Pope Francis during his encounter with meets sick


Analysis: Caring for the Elderly

The Threat of Euthanasia

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This Sunday the Church in England and Wales celebrated the “Day for Life.” This year the annual event focused on the treatment of people at the end of their lives.

The topic of euthanasia is very relevant at the moment with a vote on the second reading of a bill allowing assisted suicide to take place in the House of Commons on September 11.

If the bill, promoted by Labour Party member of parliament Rob Marris, is approved it will allow those over 18 years of age with less than six months to live to receive help in committing suicide.

Part of the activities for Sunday’s event included the mailing out of over 300,000 postcards to parishioners in England and Wales offering guidance on end of life decisions.

The essential message for the day, the bishops explained is: “How do we cherish life while we can and accept death when it comes?”

The postcard, the bishops explained contains two main messages to guide decisions. focuses on the two thoughts which can help guide us all at the end of life:

A gift

The first is that every person is loved by God and that life is a precious gift that should not be destroyed or neglected. “It is wrong to hasten or bring about death. God will call us in his good time, and the time we have left for living and loving is always short.”

The second message is that we accept death. Therefore we are not obliged to engage in medical procedures when they will no longer be of benefit and indeed could even cause harm or impose unnecessary risks or burdens.

This means that “judgements are to be made about types of treatment, taking into account the benefits and burdens of the treatment as well as the person’s total medical condition and well-being,” explained Bishop John Sherrington, who is in charge of coordinating for the bishops the Day for Life.

The statement issued by the bishops recognized that there has been remarkable progress made in medical treatments that mean many chronically ill patients can continue to live. While we are grateful for such advances at the same time they mean that decisions about appropriate treatments are now more complex.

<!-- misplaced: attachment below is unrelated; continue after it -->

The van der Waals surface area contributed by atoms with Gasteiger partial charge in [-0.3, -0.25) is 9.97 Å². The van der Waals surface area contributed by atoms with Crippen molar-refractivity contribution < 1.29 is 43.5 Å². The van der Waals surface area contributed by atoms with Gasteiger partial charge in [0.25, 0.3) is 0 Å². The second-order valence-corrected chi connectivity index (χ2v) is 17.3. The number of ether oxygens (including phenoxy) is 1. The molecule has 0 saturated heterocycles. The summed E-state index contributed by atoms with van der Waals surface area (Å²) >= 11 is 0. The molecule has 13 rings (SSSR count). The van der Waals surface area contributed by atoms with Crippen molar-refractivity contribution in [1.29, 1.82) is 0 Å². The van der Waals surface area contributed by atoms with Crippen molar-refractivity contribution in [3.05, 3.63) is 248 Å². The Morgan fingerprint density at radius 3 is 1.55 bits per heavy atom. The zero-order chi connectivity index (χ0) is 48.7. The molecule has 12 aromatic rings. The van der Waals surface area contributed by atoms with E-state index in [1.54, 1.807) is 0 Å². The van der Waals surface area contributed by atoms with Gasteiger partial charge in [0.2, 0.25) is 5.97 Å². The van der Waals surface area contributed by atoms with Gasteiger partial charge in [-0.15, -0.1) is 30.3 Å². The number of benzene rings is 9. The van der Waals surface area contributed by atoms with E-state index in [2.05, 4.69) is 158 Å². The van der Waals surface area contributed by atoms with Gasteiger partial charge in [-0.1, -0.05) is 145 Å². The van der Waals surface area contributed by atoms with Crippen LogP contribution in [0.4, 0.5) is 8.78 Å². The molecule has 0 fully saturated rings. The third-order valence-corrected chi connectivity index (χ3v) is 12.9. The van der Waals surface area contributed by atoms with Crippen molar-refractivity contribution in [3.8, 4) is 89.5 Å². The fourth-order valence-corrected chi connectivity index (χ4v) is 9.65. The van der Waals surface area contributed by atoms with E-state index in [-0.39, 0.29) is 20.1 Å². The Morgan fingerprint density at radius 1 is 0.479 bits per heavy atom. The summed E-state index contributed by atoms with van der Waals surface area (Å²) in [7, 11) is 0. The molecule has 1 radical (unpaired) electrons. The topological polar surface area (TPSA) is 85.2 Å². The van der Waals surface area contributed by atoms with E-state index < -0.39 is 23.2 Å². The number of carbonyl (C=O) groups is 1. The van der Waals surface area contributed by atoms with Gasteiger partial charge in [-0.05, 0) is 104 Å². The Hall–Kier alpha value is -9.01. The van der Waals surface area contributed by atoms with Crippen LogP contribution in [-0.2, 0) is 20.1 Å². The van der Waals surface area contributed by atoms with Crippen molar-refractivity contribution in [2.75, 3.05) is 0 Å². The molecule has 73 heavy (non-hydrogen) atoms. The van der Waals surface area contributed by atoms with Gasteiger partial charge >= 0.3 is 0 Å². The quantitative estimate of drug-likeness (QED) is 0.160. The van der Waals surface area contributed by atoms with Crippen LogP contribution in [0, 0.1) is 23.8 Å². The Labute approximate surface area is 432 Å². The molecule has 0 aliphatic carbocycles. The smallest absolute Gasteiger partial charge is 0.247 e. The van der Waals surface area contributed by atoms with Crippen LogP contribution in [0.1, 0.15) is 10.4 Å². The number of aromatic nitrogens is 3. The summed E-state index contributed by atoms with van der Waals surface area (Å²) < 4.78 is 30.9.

When faced with such decisions, that statement continued, ideally they should be made with the support of others, particularly family members. “The family, after all, should be the privileged place where mutual support and understanding occurs,” the bishops commented.

In such situations two questions can guide us, the bishops said: “is this decision loving life?” and “is this decision accepting the inevitability of death?”

The Holy See recently commented on this issue in an intervention made to a United Nations working group on aging. The Holy See “remains committed to the promotion and protection of the human rights and inherent dignity of the elderly, and to the elimination of all forms of discrimination based on age,” said the statement made to the July 16 session held in New York.

Virus of death

By 2050 the number of people aged above 60 will double from 10 to 20%, which means it is important the statement explained to ensure the elderly are not only accepted but are also integrated into society.

Not only is it important to ensure respect for the human rights of the elderly, but there also needs to be policies and programs that address the causes of any violations of these rights. The elderly should not be seen from a merely utilitarian perspective, the statement concluded.

A sentiment shared by Pope Francis, who earlier this year, in the March 4 General Audience, said that: “In a civilization in which there is no room for the elderly or where they are thrown away because they create problems, this society carries with it the virus of death.”

Discarding the elderly as if they are only a burden is not only brutal but also a sin, the Pope warned. The Church cannot accept a mentality of impatience, indifference or contempt. Instead it should promote an attitude of gratitude, appreciation and hospitality.

“Where there is no honour for elders, there is no future for the young,” Pope Francis concluded.

Then, on May 5, Pope Francis addressed members of the Pontifical Academy for Life, who met in Rome for tteir General Assembly, which had as its theme: “Assisting the elderly and palliative care.”

Palliative care means support for the elderly in the last stages if illness, he explained. “Palliative care recognises something equally important: recognizing the value of the person,” the Pope commented.

Ensuring adequate care for the elderly and the terminally ill, instead of promoting the recourse to suicide, will continue to be a big challenge in the years to come.

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Fr. John Flynn

Australia Bachelor of Arts from the University of New South Wales. Licence in Philosophy from the Pontifical Gregorian University. Bachelor of Arts in Theology from the Queen of the Apostles.

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